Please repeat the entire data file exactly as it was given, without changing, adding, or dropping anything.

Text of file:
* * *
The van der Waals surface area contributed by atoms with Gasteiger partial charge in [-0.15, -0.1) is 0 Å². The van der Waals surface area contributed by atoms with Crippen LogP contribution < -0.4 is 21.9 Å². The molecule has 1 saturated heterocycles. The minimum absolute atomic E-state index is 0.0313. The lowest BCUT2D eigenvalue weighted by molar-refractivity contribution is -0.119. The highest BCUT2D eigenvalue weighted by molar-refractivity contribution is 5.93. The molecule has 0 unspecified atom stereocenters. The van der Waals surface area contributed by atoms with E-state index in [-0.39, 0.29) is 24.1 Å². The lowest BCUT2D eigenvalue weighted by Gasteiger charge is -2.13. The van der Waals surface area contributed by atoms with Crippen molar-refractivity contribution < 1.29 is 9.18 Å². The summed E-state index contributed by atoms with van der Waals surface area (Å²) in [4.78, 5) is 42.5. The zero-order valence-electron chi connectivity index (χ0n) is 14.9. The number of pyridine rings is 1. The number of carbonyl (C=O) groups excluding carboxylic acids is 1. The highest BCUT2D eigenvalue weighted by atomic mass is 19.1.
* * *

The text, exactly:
The van der Waals surface area contributed by atoms with Gasteiger partial charge in [-0.15, -0.1) is 0 Å². The van der Waals surface area contributed by atoms with Crippen LogP contribution < -0.4 is 21.9 Å². The molecule has 1 saturated heterocycles. The minimum absolute atomic E-state index is 0.0313. The lowest BCUT2D eigenvalue weighted by molar-refractivity contribution is -0.119. The highest BCUT2D eigenvalue weighted by molar-refractivity contribution is 5.93. The molecule has 0 unspecified atom stereocenters. The van der Waals surface area contributed by atoms with E-state index in [-0.39, 0.29) is 24.1 Å². The lowest BCUT2D eigenvalue weighted by Gasteiger charge is -2.13. The van der Waals surface area contributed by atoms with Crippen molar-refractivity contribution < 1.29 is 9.18 Å². The summed E-state index contributed by atoms with van der Waals surface area (Å²) in [4.78, 5) is 42.5. The zero-order valence-electron chi connectivity index (χ0n) is 14.9. The number of pyridine rings is 1. The number of carbonyl (C=O) groups excluding carboxylic acids is 1. The highest BCUT2D eigenvalue weighted by atomic mass is 19.1.